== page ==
case onething
case anotherthing
}
extension something : RawRepresentable {
typealias RawValue = (Int, Int)

init?(rawValue: something.RawValue) {
switch rawValue {
case (1, 1):
self = .onething 
case (2, _):
self = .anotherthing
default:
return  nil 
}
}

var rawValue: (Int, Int) {
switch self {
case .onething: return (1, 1)
case .anotherthing: return (2, 0)
}
}
}

let whatisit = something(rawValue: (1, 1))
something.onething.rawValue

Karl

Sent from my iPad

> On 14 Oct 2016, at 19:04, Karl Wagner  wrote:
> 
> You can already do this; you just need to implement RawRep manually.
> 
> What I think you mean to propose is that the compiler shorthand we have 
> (which synthesises the conformance if you use the equal signs next to the 
> cases) be extended to support tuples of the types it currently supports. 
> That's a relatively simple, non-source-breaking additive change. It likely 
> doesn't fit in the scope of swift 4 phase 1, though (sorry, I've been guilty 
> of chatting about non-abi stuff too as I encounter things which irritate me; 
> trying to be more disciplined)
> 
> Karl
> 
> Sent from my iPad
> 
>> On 14 Oct 2016, at 12:55, Haravikk via swift-evolution 
>>  wrote:
>> 
>> 
>>> On 14 Oct 2016, at 09:49, David Sweeris  wrote:
>>> 
>>> I'm very much in favor of the functionality, but I don't think the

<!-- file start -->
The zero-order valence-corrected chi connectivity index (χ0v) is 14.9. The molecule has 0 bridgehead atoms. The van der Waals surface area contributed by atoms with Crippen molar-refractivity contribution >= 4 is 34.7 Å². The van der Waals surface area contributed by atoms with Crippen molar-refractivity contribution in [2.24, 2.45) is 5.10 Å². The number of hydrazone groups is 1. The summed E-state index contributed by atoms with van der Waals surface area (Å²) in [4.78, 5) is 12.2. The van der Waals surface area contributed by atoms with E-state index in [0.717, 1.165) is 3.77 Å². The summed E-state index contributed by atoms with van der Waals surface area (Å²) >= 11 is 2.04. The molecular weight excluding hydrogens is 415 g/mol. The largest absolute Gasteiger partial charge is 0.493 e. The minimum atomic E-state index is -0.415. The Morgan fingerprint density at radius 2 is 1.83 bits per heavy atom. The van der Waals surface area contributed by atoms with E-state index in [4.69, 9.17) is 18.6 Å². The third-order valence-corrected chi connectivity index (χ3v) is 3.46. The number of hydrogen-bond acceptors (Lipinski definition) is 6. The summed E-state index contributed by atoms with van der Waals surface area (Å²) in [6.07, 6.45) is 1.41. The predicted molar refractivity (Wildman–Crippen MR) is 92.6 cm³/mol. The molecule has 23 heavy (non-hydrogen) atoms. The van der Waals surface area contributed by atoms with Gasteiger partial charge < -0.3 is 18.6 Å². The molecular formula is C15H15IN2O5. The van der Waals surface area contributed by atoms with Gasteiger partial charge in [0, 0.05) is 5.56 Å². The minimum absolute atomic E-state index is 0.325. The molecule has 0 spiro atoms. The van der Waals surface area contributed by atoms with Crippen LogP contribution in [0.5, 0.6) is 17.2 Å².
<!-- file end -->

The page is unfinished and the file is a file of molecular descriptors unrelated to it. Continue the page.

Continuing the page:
>>> implementation should rely on compiler magic.
>>> 
>>> - Dave Sweeris 
>> 
>> Well it's not too much in the way of magic really, more just that we need 
>> Swift to see tuples as conforming to RawRepresentable and 
>> ExpressableAsTuple, although they currently aren't types in the normal 
>> sense. So the protocols being used will be the same as you might use 
>> yourself, they'll just be applied automatically for tuples.
>> 
>> It'd be neat if it could be done properly, but that could involve even more 
>> work, but doing this automatically for now should be fairly simple (though I 
>> say that as a person who wouldn't be the one doing it ;)
>> ___
>> swift-evolution mailing list
>> swift-evolution@swift.org
>> https://lists.swift.org/mailman/listinfo/swift-evolution
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Re: [swift-evolution] Tuples as RawRepresentable

2016-10-14 Thread Karl Wagner via swift-evolution
You can already do this; you just need to implement RawRep manually.

What I think you mean to propose is that the compiler shorthand we have (which 
synthesises the conformance if you use the equal signs next to the cases) be 
extended to support tuples of the types it currently supports. That's a 
relatively simple, non-source-breaking additive change. It likely doesn't fit 
in the scope of swift 4 phase 1, though (sorry, I've been guilty of chatting 
about non-abi stuff too as I encounter things which irritate me; trying to be 
more disciplined)

Karl

Sent from my iPad

> On 14 Oct 2016, at 12:55, Haravikk via swift-evolution 
>  wrote:
> 
> 
>> On 14 Oct 2016, at 09:49, David Sweeris  wrote:
>> 
>> I'm very much in favor of the functionality, but I don't think the 
>> implementation should rely on compiler magic.
>> 
>> - Dave Sweeris 
> 
> Well it's not too much in the way of magic really, more just that we need 
> Swift to see tuples as conforming to RawRepresentable and ExpressableAsTuple, 
> although they currently aren't types in the normal sense. So the protocols 
> being used will be the same as you might use yourself, they'll just be 
> applied automatically for tuples.